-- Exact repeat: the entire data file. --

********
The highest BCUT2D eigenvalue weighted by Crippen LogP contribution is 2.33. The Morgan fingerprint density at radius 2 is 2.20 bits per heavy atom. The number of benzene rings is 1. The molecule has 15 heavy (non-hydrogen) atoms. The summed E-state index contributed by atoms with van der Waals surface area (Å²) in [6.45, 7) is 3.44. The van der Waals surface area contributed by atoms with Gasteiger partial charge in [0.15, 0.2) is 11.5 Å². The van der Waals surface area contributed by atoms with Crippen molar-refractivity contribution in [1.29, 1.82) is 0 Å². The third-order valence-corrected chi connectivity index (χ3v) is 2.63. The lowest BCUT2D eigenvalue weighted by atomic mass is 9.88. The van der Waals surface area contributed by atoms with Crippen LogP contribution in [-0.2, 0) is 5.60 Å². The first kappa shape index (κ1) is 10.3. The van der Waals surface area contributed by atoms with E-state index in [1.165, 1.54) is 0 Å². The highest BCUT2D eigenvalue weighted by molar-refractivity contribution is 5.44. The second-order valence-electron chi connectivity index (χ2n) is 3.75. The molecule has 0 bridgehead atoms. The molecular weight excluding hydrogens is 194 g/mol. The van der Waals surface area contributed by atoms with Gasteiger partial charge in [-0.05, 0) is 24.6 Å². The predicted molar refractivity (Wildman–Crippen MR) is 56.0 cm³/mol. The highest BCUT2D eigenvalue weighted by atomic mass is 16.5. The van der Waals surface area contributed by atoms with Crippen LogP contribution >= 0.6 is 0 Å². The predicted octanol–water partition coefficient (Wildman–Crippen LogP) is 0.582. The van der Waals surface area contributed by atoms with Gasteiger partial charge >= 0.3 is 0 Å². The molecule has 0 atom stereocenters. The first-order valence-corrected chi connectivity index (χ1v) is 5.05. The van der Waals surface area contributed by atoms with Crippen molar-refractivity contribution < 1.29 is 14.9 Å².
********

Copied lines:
The highest BCUT2D eigenvalue weighted by Crippen LogP contribution is 2.33. The Morgan fingerprint density at radius 2 is 2.20 bits per heavy atom. The number of benzene rings is 1. The molecule has 15 heavy (non-hydrogen) atoms. The summed E-state index contributed by atoms with van der Waals surface area (Å²) in [6.45, 7) is 3.44. The van der Waals surface area contributed by atoms with Gasteiger partial charge in [0.15, 0.2) is 11.5 Å². The van der Waals surface area contributed by atoms with Crippen molar-refractivity contribution in [1.29, 1.82) is 0 Å². The third-order valence-corrected chi connectivity index (χ3v) is 2.63. The lowest BCUT2D eigenvalue weighted by atomic mass is 9.88. The van der Waals surface area contributed by atoms with Crippen LogP contribution in [-0.2, 0) is 5.60 Å². The first kappa shape index (κ1) is 10.3. The van der Waals surface area contributed by atoms with E-state index in [1.165, 1.54) is 0 Å². The highest BCUT2D eigenvalue weighted by molar-refractivity contribution is 5.44. The second-order valence-electron chi connectivity index (χ2n) is 3.75. The molecule has 0 bridgehead atoms. The molecular weight excluding hydrogens is 194 g/mol. The van der Waals surface area contributed by atoms with Gasteiger partial charge in [-0.05, 0) is 24.6 Å². The predicted molar refractivity (Wildman–Crippen MR) is 56.0 cm³/mol. The highest BCUT2D eigenvalue weighted by atomic mass is 16.5. The van der Waals surface area contributed by atoms with Crippen LogP contribution >= 0.6 is 0 Å². The predicted octanol–water partition coefficient (Wildman–Crippen LogP) is 0.582. The van der Waals surface area contributed by atoms with Gasteiger partial charge >= 0.3 is 0 Å². The molecule has 0 atom stereocenters. The first-order valence-corrected chi connectivity index (χ1v) is 5.05. The van der Waals surface area contributed by atoms with Crippen molar-refractivity contribution < 1.29 is 14.9 Å².